Friday, September 30, 2011

These ah Your Dad's Sawks

Spanked in Baltimore
"We're all Yankee fans?"
This ain't no All-Star Game
For me 2 also-rans

Rolled the Dice K
Pray for a draw
Collapsing Papelbon's location
Stuck in my Carl Craw

Out of the gate 2-11
Wiping out at 4-14
Cruising the rest of the way
On paper strapping-matic team

Not an empty seat
Not a dry eye
Not a contract not up for renewal
A blanket post season bye

Scutaro, Big Pappi, Pede 'n Youk
The table-setters become dinner
You can't keep down a good puke
The stench wafts into winter

Unloading Francona to the Cards?
Since when did nice guys finish first?
Imploding Theo to the Cubs?
And a Sawks fan can't even curse

Tuesday, September 27, 2011

Jonah Hill of Beanes

Billy Beane is a man who ate his own ego for lunch so he could feed a diaspora of major league misfits. In the newly released film Moneyball, the ultimate cressendo to this narrative sounds as farfetched as the chances for the release of Moneyball II. What could be a more tragic and poetic irony? His team loses in 2003 to the one assembled by Theo Epstein. Epstein descends from the same mountain of math parading the same Jamesian tablets of runs, hits, chapters, and verses. This tragedy is made all the more ironic by the scene that wasn't cut: Beane turns down the chance to play after 2002 with sabermetrician kingpin Bill James and a payroll in an upmarket sports-crazed fishbowl called Boston.

I practice sublimation on a professional level. That means trying not too waiver to far from the middle between expressive and controlled behavior: READ: Bob Dole referring to self as "Dole." It's important to objectify one's self through the eyes of others -- not as a bystander but an active observer, a.k.a. writer. Nothing personal = everything impersonal. That skill takes on added importance after two and a half divorces, two religions, twenty residences, five careers (no crap jos need apply) and the assurance there's no one else's flat-footed shoes I'd rather walk in. It makes complete sense that the one group I would have as a member consists of insurgent iconoclasts. No one joins groups that would have them as members. We are a band of brothers. They are family to me. One of them, Bal (a bona-fide Jamesian disciple), accompanied me to Moneyball over the weekend.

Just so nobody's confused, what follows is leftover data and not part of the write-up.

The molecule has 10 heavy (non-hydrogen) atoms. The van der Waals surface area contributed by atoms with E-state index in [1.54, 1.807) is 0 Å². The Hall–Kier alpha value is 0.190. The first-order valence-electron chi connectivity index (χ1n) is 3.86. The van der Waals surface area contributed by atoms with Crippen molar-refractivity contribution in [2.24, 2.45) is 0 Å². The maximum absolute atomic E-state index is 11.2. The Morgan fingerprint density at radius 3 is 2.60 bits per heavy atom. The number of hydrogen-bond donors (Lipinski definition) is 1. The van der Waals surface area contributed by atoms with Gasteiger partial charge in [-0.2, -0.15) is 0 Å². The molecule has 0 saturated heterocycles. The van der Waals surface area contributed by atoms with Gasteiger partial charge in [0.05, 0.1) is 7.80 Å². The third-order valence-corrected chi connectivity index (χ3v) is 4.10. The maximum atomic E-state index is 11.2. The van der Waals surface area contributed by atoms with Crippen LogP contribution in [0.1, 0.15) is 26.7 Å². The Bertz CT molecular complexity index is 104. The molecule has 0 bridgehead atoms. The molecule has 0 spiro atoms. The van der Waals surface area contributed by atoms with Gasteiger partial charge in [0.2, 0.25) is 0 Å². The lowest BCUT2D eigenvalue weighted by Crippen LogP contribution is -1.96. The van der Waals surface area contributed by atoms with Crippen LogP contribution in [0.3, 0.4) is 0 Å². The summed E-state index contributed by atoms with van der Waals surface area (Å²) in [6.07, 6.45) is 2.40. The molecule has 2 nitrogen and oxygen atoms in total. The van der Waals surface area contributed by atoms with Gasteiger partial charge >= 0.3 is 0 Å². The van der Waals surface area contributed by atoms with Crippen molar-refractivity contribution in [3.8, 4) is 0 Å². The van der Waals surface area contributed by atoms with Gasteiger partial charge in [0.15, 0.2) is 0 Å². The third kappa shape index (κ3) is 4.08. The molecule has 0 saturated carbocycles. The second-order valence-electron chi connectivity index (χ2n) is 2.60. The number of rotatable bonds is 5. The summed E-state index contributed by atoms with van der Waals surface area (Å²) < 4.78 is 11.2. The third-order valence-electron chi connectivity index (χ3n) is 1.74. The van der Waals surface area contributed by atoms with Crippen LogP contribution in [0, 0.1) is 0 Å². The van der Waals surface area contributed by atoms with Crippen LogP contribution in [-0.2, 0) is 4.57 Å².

Bal believes that Beane's early fall from baseball grace led Beane to draw lessons on both a personal and communal level:

1. Laboring in obscurity can spell the difference between personal redemption and public humiliation (Beane fanned out in New York first)
2. Baseball scouts (a flock to which Billy once belonged) are speculators with no skin in the game that platforms their recommendations

We see that Beane's idea of accountability is not based on raw potential but actual performance. We see him put up his own limited savings to consummate a deal and turn down an unnegotiated offer from the Red Sox that could have floated one-third of his A's payroll. Not surprisingly, Beane has since parlayed his high stakes dealing into part-owner status in the A's -- talk about job security!

There's another non-clinical term for "sublimation" called team work. There's a scene where Beane confronts David Justice in a terra forma batting cage about the impending arc of his stardom. Justice is "more equal" than the other players because he consumes close to 20% of Beane's 2002 payroll but his earning potential is powering down. It's a classic lesson in free agency economics: "I don't need the money. I need the recognition that I'm worth the money."

Beane gives Justice a motivational sneak peak at the non-financial allure of retirement. That's the humility of raising one's leadership game just as a player starts to lose a step or two on the field. Mercifully there were no pep rallies or Gipper locker room speeches. The closest thing to a nosedive and comebacker narrative played out in the trivial media gossip about the blame and credit-taking. Beane was the fall guy and then Houdini when Art Howe was portrayed in the local press as the string-puller.

My favorite reconciliation in the movie is not between players, or lovers, or family members, or scouting reports but an abstraction. It's a notion that Beane's consuming obsessions dispense with deliberate clarity and speed: "I like to win. I hate to lose." The polarity, it seems, is not equal.

Everything is in perspective -- nothing personal.

Sunday, September 18, 2011

Every Time Like the Present

Airport layovers are nature’s way of telling you that the present is never as exhilarating as the promise made by the itinerary that created it. Layovers are the present tense in perpetuity -- a sleight of clock hand that drum rolls into the oblivion of Bill Murray’s wake-up call. Punxsutawney Phil didn’t see his shadow and all flights are hound-grounded.